“People who think about political stability or state fragility weren’t really taking environmental issues seriously and that’s a bigger problem.”
The current Syrian crisis is very rarely mentioned in relation to the environment and climate change but The Center for Climate Change and Security, a think tank based in the United States, has drawn a direct correlation between the country’s civil war and its steadily declining water supply. The organisation began investigating this correlation in 2011 when they were alarmed to find that Syria had experienced worst drought in the Fertile Crescent, a region in the Middle East which curves from the Persian Gulf to northern Egypt.
“From 2006 to 2011, about five years, Syria experienced one of the worst droughts in its history of record,” says Francesco Femia, co-director of the think tank.
According to The Global Assessment Report on Disaster Risk Reduction (2011):
“Drought is the most complex of all natural hazards as it affects more people than any other hazard.”
Antonio Guterres, United Nations High Commissioner for Refugees, described this impact in Syria as “the biggest refugee population from a single conflict in a generation”. The report said that as many as four million Syrians have left the country since the conflict started in 2011.
Mismanagement of climate change issues
Simplistically, a drought is the consequence of a natural decrease of precipitation (low rainfall) over an amount of time due to high temperature, wind and humidity. It is relevant to keep in mind that droughts occur in most parts of the world, however, it occurs more so in the Middle East. In Syria the problem was compounded further by resource mismanagement by the Assad regime.
According to Francesco, government mismanagement of water caused the infertility of arable land, desertification due to overgrazing, and lack of irrigation techniques. These issues affected the livelihoods of an estimated 1.5 to 2 million farmers and herders who lived in rural areas and were solely dependent on their crops and livestock.
A recent Global Assessment Report (GAR) conducted in 2015 backed up this correlation by attributing the main economic loses in Syria to extreme climate conditions, such as 6.7% drought and 38.2% of frost that left rural areas incapable of sustaining growth.
Citizens who originally occupied rural areas were forced to move to urban environments such as Damascus. The vast influx of people migrating towards these areas caused a massive decline of food, water and security leaving 7 million Syrians internally displaced according to the UNHCR.
Francesco explained that the Syrian population essentially realised that they could confront their government with the general dissatisfaction of the state, as demonstrated in other Arab countries like Tunisia, Libya and Egypt in 2011 and this led to civil war and the current crises.
The Centre for Climate Change and Security created in 2011 today has an advisory board of one hundred and nineteen national security experts. Francesco explained how they investigate “climate change on the prospective of national security”, which includes human and international security too. Their overall aim is to set the agenda in terms of research and policy development.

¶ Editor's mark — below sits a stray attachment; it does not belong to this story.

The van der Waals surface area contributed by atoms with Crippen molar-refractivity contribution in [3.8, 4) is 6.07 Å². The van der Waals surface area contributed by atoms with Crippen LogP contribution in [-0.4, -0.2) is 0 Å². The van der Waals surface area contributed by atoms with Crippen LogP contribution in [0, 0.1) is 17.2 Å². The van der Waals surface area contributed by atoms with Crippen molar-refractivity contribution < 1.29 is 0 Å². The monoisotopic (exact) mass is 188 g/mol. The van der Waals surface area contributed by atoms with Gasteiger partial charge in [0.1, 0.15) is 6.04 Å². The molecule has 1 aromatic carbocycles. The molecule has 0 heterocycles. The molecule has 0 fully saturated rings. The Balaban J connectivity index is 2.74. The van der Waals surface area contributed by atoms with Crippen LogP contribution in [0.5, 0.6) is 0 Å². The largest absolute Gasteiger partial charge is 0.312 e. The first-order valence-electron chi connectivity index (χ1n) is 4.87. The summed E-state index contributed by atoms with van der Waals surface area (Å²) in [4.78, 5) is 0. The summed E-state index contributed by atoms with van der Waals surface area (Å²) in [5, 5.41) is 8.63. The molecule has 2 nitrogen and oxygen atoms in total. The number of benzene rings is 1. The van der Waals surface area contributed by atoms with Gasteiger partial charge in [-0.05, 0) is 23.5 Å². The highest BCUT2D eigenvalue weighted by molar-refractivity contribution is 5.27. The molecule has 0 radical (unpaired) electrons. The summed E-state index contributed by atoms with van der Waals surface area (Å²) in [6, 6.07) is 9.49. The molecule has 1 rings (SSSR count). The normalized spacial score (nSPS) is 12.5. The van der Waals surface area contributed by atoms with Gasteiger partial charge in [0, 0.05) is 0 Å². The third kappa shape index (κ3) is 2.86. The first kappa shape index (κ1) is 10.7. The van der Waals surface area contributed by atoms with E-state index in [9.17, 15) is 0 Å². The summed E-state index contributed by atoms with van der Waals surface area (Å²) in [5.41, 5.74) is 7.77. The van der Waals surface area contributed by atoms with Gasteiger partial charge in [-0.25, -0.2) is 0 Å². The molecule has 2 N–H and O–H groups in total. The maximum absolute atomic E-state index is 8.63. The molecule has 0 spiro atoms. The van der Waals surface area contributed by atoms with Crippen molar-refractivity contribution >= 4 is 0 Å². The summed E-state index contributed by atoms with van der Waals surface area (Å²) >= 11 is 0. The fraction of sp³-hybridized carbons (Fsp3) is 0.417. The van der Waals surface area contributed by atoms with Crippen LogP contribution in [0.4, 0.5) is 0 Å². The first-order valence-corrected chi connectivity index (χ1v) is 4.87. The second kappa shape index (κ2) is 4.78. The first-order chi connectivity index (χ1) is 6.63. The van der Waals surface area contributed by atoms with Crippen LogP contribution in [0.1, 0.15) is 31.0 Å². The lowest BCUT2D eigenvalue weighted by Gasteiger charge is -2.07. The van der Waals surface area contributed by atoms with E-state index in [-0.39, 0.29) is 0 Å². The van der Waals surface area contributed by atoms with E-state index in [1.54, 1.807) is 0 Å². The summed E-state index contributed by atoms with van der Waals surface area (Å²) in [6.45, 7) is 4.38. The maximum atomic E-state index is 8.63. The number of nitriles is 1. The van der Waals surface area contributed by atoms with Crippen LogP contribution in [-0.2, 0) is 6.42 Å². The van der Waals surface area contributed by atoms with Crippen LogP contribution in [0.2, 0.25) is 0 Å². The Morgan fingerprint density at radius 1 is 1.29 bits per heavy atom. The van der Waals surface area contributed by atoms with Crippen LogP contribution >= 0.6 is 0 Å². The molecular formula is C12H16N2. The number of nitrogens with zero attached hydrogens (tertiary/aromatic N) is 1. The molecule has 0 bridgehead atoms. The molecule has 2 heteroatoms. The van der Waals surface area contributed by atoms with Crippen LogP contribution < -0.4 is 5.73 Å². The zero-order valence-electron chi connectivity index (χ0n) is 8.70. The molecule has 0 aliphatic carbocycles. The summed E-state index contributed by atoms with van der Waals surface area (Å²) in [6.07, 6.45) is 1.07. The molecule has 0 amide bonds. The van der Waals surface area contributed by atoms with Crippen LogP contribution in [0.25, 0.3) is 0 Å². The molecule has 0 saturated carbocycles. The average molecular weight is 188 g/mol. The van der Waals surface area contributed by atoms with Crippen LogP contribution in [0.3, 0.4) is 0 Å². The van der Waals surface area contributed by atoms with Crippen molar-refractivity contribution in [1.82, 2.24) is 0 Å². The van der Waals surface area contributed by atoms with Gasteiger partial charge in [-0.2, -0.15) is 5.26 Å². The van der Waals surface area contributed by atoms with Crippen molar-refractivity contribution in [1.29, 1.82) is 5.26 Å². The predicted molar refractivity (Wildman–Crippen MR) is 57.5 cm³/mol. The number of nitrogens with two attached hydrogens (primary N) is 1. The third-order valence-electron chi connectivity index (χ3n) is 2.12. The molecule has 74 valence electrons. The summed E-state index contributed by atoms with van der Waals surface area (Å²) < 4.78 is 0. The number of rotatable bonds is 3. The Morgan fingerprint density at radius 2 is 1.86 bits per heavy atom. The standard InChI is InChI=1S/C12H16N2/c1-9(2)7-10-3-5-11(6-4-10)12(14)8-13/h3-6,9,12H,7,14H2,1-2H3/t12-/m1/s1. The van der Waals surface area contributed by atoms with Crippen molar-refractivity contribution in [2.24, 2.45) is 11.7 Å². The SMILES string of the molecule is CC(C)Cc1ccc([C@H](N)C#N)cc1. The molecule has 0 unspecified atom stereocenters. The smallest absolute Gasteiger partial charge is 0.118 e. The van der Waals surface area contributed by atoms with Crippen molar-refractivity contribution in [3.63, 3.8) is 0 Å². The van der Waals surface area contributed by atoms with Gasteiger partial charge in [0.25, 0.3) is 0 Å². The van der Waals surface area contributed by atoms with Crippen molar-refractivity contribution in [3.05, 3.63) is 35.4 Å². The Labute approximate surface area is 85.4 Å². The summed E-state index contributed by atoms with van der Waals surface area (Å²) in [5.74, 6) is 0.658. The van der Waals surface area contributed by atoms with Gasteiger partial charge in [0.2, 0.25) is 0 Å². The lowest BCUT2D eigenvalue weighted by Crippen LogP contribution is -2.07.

“The problem was that information on the ground was not reaching the decision makers at the right level. People who think about political stability or state fragility weren’t really taking environmental issues seriously and that’s a bigger problem.”
A global problem
Francesco stressed that this lack of prioritisation for the long-term effects of climate change was not just a Syrian issue.
“I believe the international community could have been more aware as well and trying to figure out ways of ensuring that these kind of fragilities were dealt with.”
Francesco indicated that international communities and local governments worldwide seem to share a lack of consciousness toward what climate change can cause and are unable to view it as an issue that can affect any country.
“It’s really a global problem … we have to avoid the mistake of just saying: ‘Ok, these are very fragile places, these are only going to be the places that are going to be vulnerable for climate change. There are places we didn’t think about and Syria was [such a] case.”
During our discussion he emphasised that there are numerous other places that “are facing an exponential decline,” for example, Iran. He mentioned how when one thinks of Iran most people immediately relate it to their nuclear problem, “but there are some vulnerabilities under the surface we should also be looking at”.
For instance, Lake Urmia (located near Iran’s Border with Turkey) was recently mentioned in an article published by the Guardian, detailing how it has dried up drastically since the seventies due to heat waves and a decline of precipitation. This drastic change is also driving people out of the area – similar to what was seen in Syria.
The climatic issue of Syria has now been imbedded in history because the consequences of this forced change are manifesting in the political landscape. Slowly, one of the root causes of the conflict has begun seeping into the mainstream media. Last week Prince Charles, who has been a climate change campaigner for 40 years, shared his concerns about how the Syrian conflict has deep-rooted environmental causes. He, too, holds the belief that the civil war and the refugee crisis could have been avoided and possibly tackled at an earlier stage if the international community paid attention to the environmental issues behind the conflict.
However, Francesco stressed that the focus should not stay on what was done wrong but should instead look to other problem areas and towards avoiding similar security disruptions as a result of climate change.
“Yes, things could have been done differently but we should look at the future now and say, are there other examples that are similar that we can help prepare.”